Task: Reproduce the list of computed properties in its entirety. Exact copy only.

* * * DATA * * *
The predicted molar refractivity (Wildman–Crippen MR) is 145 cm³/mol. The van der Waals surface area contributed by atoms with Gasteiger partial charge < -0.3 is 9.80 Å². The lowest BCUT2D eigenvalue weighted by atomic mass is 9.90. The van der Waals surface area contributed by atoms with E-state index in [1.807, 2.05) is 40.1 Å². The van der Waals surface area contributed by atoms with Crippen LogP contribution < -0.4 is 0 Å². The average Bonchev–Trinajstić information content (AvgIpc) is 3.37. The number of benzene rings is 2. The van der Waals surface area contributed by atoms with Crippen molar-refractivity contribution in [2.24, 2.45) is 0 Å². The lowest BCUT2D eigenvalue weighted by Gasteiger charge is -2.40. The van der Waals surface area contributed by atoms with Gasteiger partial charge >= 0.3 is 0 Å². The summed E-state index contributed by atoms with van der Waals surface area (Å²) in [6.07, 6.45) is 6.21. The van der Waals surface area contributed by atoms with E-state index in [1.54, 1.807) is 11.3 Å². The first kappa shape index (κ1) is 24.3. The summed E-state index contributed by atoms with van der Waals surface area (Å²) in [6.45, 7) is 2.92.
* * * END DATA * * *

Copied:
The predicted molar refractivity (Wildman–Crippen MR) is 145 cm³/mol. The van der Waals surface area contributed by atoms with Gasteiger partial charge < -0.3 is 9.80 Å². The lowest BCUT2D eigenvalue weighted by atomic mass is 9.90. The van der Waals surface area contributed by atoms with E-state index in [1.807, 2.05) is 40.1 Å². The van der Waals surface area contributed by atoms with Crippen LogP contribution < -0.4 is 0 Å². The average Bonchev–Trinajstić information content (AvgIpc) is 3.37. The number of benzene rings is 2. The van der Waals surface area contributed by atoms with Crippen molar-refractivity contribution in [2.24, 2.45) is 0 Å². The lowest BCUT2D eigenvalue weighted by Gasteiger charge is -2.40. The van der Waals surface area contributed by atoms with Gasteiger partial charge >= 0.3 is 0 Å². The summed E-state index contributed by atoms with van der Waals surface area (Å²) in [6.07, 6.45) is 6.21. The van der Waals surface area contributed by atoms with E-state index in [1.54, 1.807) is 11.3 Å². The first kappa shape index (κ1) is 24.3. The summed E-state index contributed by atoms with van der Waals surface area (Å²) in [6.45, 7) is 2.92.